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Awesome man. Good luck getting it buttoned up. Glad to hear its staying on the road.
Yep, I got it back today. It runs pretty good, only thing I noticed is it idles a bit bumpy when it's warmed up but hopefully that smooths out over time.

It has a bit of electrical oddness as well. For some reason the gas gauge reads too high then goes to where it should be, the turn signals don't always work II think maybe the MFS needs to be cleaned?), and I think the rear lights aren't working right (only the corner tails work but the middle panels on the trunk lid do not light up).

Then I have a lot of interior/exterior restoration to do, on a budget lol. Still need to buy some tires too.

Overall though, I like it, I'm not sure why the performance is frowned upon, for a 24 year old car with a small v6, it has pretty good pick up. It rides nice and smooth, seats are still comfortable and it handles good too even with bad tires. Look forward to cleaning it up for a decent commutter car.
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post #16 of 20 (permalink) Old 04-01-2015, 06:34 PM Thread Starter
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Got it to idle normal, the #1 plug wire was loose and it was only firing on 5 cylinders sometimes. Runs smooth and has good power now. The turn signal switch works fine now, my guess is from sitting it was just gummed up a bit. I'll tackle the headlight switch later, works ok now.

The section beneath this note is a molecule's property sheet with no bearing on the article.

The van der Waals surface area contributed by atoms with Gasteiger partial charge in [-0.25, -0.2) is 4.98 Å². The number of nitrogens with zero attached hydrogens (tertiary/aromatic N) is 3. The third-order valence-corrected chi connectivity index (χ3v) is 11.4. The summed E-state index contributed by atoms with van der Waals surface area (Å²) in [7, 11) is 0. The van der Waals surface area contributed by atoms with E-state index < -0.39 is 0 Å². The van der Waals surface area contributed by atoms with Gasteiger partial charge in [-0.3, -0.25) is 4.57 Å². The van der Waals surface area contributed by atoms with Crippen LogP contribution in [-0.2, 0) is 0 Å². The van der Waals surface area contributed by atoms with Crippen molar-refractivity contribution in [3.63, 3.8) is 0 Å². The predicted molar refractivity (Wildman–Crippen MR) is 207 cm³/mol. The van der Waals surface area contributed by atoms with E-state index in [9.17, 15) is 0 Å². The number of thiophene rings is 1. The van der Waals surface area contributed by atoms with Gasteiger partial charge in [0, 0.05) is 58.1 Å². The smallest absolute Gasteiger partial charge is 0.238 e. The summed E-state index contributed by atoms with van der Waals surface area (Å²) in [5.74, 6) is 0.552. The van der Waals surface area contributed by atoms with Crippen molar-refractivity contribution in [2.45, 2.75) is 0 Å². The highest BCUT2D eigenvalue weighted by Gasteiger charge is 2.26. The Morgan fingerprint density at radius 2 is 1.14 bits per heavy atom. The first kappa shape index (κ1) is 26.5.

Found out the tires are done, they are dry-rotted. Hopefully I can find a deal on tires, they have to be cheaper than truck tires that I'm used to buying.

I'm working on cleaning up the exterior now, I plasti-dipped the stock wheels, blacked out the door/bumper moldings, and re-painted the mirrors. It's starting to look better now which is good and the next course of action is to claybar the paint and clean the headlights. Eventually I might paint it and fix the dents but for now I'm trying to keep costs low.

Here's a pic after some work today, the car itself is dirty/greasy at the moment (note: that is a reflection on the hood):

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post #17 of 20 (permalink) Old 04-02-2015, 04:29 PM
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Got it to idle normal, the #1 plug wire was loose and it was only firing on 5 cylinders sometimes. Runs smooth and has good power now. The turn signal switch works fine now, my guess is from sitting it was just gummed up a bit. I'll tackle the headlight switch later, works ok now.